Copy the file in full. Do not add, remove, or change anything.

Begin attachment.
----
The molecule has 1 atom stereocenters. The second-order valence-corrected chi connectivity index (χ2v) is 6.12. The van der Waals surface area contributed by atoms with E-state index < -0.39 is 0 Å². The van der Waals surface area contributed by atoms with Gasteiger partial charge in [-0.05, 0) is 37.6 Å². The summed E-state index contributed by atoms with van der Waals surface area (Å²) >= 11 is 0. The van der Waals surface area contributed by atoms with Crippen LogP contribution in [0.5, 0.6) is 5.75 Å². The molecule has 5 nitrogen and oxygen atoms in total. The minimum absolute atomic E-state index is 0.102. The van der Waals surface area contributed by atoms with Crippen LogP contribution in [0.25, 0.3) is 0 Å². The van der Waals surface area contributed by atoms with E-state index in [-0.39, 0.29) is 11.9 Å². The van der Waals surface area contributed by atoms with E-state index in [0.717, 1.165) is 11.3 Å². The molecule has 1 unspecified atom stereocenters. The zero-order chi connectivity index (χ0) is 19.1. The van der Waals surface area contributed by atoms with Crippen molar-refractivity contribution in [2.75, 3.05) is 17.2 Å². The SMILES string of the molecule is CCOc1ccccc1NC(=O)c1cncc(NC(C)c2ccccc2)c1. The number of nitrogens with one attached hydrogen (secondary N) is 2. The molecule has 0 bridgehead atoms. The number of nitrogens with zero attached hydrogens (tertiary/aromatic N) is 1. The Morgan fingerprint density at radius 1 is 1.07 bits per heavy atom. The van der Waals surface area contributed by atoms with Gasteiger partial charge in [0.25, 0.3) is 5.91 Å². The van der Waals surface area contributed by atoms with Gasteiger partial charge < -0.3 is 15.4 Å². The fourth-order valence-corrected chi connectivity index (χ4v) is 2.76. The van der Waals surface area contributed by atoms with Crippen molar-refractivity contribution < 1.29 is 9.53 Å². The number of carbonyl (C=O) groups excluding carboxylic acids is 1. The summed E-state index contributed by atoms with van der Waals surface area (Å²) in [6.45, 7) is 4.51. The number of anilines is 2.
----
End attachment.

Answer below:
The molecule has 1 atom stereocenters. The second-order valence-corrected chi connectivity index (χ2v) is 6.12. The van der Waals surface area contributed by atoms with E-state index < -0.39 is 0 Å². The van der Waals surface area contributed by atoms with Gasteiger partial charge in [-0.05, 0) is 37.6 Å². The summed E-state index contributed by atoms with van der Waals surface area (Å²) >= 11 is 0. The van der Waals surface area contributed by atoms with Crippen LogP contribution in [0.5, 0.6) is 5.75 Å². The molecule has 5 nitrogen and oxygen atoms in total. The minimum absolute atomic E-state index is 0.102. The van der Waals surface area contributed by atoms with Crippen LogP contribution in [0.25, 0.3) is 0 Å². The van der Waals surface area contributed by atoms with E-state index in [-0.39, 0.29) is 11.9 Å². The van der Waals surface area contributed by atoms with E-state index in [0.717, 1.165) is 11.3 Å². The molecule has 1 unspecified atom stereocenters. The zero-order chi connectivity index (χ0) is 19.1. The van der Waals surface area contributed by atoms with Crippen molar-refractivity contribution in [2.75, 3.05) is 17.2 Å². The SMILES string of the molecule is CCOc1ccccc1NC(=O)c1cncc(NC(C)c2ccccc2)c1. The number of nitrogens with one attached hydrogen (secondary N) is 2. The molecule has 0 bridgehead atoms. The number of nitrogens with zero attached hydrogens (tertiary/aromatic N) is 1. The Morgan fingerprint density at radius 1 is 1.07 bits per heavy atom. The van der Waals surface area contributed by atoms with Gasteiger partial charge in [0.25, 0.3) is 5.91 Å². The van der Waals surface area contributed by atoms with Gasteiger partial charge < -0.3 is 15.4 Å². The fourth-order valence-corrected chi connectivity index (χ4v) is 2.76. The van der Waals surface area contributed by atoms with Crippen molar-refractivity contribution < 1.29 is 9.53 Å². The number of carbonyl (C=O) groups excluding carboxylic acids is 1. The summed E-state index contributed by atoms with van der Waals surface area (Å²) in [6.45, 7) is 4.51. The number of anilines is 2.